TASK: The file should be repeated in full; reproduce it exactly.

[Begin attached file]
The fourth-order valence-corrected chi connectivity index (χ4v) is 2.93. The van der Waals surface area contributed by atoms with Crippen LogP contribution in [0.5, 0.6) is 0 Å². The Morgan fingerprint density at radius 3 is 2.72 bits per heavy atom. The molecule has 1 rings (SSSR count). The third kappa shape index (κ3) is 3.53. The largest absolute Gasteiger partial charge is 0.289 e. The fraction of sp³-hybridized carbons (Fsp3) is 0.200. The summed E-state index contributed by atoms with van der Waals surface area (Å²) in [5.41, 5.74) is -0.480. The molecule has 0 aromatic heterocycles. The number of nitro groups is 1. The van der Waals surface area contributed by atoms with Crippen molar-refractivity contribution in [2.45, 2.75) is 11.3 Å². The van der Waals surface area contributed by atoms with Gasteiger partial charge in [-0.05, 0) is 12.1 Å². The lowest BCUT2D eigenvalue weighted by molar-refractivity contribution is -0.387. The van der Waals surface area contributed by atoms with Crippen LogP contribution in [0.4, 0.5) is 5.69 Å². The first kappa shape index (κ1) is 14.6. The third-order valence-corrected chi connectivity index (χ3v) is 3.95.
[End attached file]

The fourth-order valence-corrected chi connectivity index (χ4v) is 2.93. The van der Waals surface area contributed by atoms with Crippen LogP contribution in [0.5, 0.6) is 0 Å². The Morgan fingerprint density at radius 3 is 2.72 bits per heavy atom. The molecule has 1 rings (SSSR count). The third kappa shape index (κ3) is 3.53. The largest absolute Gasteiger partial charge is 0.289 e. The fraction of sp³-hybridized carbons (Fsp3) is 0.200. The summed E-state index contributed by atoms with van der Waals surface area (Å²) in [5.41, 5.74) is -0.480. The molecule has 0 aromatic heterocycles. The number of nitro groups is 1. The van der Waals surface area contributed by atoms with Crippen molar-refractivity contribution in [2.45, 2.75) is 11.3 Å². The van der Waals surface area contributed by atoms with Gasteiger partial charge in [-0.05, 0) is 12.1 Å². The lowest BCUT2D eigenvalue weighted by molar-refractivity contribution is -0.387. The van der Waals surface area contributed by atoms with Crippen LogP contribution in [0.4, 0.5) is 5.69 Å². The first kappa shape index (κ1) is 14.6. The third-order valence-corrected chi connectivity index (χ3v) is 3.95.